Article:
The detail of the legislation is complex, reflecting the market for transformers itself. It takes account of the MVA capacity and type of transformers as losses are inherently higher for some types of transformer than they are for others. And it’s worth noting that the legislation does not apply to all transformer products – for example, single phase transformers are not affected, whereas a Peak Energy Index (PEI) will apply to units above 3.15 MVA and larger power transformers. In addition, some types of transformers will be exempt due to their use or construction.
Because large quantities of power pass through transformers, they account for a significant 30 – 40% of the losses in transmission and distribution systems. With this in mind, even a small increase in transformer efficiency can have a significant impact on energy losses and CO2 emissions.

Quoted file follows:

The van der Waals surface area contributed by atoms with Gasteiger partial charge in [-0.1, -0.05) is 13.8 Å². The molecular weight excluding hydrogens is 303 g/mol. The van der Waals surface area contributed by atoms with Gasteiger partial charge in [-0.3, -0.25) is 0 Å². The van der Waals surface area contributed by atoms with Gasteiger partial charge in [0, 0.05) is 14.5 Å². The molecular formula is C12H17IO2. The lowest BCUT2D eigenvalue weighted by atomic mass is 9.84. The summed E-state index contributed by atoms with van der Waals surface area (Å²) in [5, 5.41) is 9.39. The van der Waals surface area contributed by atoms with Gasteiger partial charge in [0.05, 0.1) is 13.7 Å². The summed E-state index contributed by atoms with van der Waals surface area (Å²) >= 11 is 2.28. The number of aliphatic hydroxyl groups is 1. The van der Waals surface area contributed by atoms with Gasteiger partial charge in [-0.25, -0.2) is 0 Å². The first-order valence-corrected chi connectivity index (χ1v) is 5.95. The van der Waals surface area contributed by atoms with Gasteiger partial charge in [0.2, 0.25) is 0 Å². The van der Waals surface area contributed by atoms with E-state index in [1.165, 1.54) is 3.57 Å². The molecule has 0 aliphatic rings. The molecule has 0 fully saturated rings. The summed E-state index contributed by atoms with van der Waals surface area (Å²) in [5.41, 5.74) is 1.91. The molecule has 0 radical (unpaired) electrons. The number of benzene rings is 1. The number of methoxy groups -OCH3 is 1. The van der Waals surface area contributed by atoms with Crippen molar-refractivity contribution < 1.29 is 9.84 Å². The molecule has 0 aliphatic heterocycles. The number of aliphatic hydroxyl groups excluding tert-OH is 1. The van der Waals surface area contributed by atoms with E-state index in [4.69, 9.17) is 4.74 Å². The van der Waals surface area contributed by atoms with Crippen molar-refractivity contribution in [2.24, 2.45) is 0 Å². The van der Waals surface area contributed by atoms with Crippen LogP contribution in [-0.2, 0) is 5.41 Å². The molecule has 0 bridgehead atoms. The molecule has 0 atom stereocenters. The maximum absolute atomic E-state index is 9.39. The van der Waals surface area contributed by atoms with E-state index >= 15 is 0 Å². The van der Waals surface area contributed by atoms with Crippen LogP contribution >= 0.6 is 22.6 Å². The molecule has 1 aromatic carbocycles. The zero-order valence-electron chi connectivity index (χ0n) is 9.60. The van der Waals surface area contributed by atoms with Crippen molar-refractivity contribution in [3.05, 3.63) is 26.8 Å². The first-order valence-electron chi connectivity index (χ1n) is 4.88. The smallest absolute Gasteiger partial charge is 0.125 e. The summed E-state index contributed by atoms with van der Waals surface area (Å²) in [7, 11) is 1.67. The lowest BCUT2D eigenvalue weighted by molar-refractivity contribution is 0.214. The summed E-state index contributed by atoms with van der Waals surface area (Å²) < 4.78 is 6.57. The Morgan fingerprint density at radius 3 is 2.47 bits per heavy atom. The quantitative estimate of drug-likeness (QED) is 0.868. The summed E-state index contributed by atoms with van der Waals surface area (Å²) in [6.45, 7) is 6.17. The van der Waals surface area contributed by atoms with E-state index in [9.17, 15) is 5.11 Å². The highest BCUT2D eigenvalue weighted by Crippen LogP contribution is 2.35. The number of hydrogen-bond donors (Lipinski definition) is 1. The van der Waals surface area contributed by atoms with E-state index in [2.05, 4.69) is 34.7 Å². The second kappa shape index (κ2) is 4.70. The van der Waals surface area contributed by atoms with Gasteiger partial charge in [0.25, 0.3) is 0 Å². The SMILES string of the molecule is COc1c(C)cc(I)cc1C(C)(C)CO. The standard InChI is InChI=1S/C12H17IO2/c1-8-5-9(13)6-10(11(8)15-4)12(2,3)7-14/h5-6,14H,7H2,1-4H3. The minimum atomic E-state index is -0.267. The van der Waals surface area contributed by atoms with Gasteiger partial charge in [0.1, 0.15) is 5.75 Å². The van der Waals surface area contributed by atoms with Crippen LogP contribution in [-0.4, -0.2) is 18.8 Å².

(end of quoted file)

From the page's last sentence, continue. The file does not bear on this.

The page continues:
Over an operation life than can exceed 30 years, even a marginal improvement in the efficiency of a transformer can result in substantial energy savings. And considering the size of Europe’s large and growing transformer fleet, the potential savings are huge.
The number of distribution transformers in the EU is growing from an estimated 3.6 million in 2011 to almost 4.7 million units by 2025, serving utilities as well as energy intensive industries such as data centres and railways, and also integrating renewable energy generation.
Designing transformers is a complex business. It’s possible to create numerous different designs that deliver the same duty, with each variation having a different build cost and a different efficiency based on the calculated losses in the core and the windings.